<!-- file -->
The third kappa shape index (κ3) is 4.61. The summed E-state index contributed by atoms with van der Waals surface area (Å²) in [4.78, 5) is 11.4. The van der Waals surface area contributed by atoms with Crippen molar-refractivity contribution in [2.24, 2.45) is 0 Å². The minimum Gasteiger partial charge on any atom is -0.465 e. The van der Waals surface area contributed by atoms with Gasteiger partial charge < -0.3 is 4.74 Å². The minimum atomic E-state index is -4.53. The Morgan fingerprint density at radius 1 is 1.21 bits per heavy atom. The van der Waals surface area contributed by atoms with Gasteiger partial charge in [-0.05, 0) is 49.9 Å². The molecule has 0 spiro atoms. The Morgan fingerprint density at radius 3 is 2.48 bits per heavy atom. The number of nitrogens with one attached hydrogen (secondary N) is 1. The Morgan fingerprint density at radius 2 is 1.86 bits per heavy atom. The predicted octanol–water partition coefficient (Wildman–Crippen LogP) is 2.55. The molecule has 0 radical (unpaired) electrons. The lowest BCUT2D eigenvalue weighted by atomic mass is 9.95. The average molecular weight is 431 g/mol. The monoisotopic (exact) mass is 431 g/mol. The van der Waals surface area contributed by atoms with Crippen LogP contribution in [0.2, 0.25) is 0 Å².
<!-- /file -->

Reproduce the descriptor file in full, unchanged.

The third kappa shape index (κ3) is 4.61. The summed E-state index contributed by atoms with van der Waals surface area (Å²) in [4.78, 5) is 11.4. The van der Waals surface area contributed by atoms with Crippen molar-refractivity contribution in [2.24, 2.45) is 0 Å². The minimum Gasteiger partial charge on any atom is -0.465 e. The van der Waals surface area contributed by atoms with Gasteiger partial charge < -0.3 is 4.74 Å². The minimum atomic E-state index is -4.53. The Morgan fingerprint density at radius 1 is 1.21 bits per heavy atom. The van der Waals surface area contributed by atoms with Gasteiger partial charge in [-0.05, 0) is 49.9 Å². The molecule has 0 spiro atoms. The Morgan fingerprint density at radius 3 is 2.48 bits per heavy atom. The number of nitrogens with one attached hydrogen (secondary N) is 1. The Morgan fingerprint density at radius 2 is 1.86 bits per heavy atom. The predicted octanol–water partition coefficient (Wildman–Crippen LogP) is 2.55. The molecule has 0 radical (unpaired) electrons. The lowest BCUT2D eigenvalue weighted by atomic mass is 9.95. The average molecular weight is 431 g/mol. The monoisotopic (exact) mass is 431 g/mol. The van der Waals surface area contributed by atoms with Crippen LogP contribution in [0.2, 0.25) is 0 Å².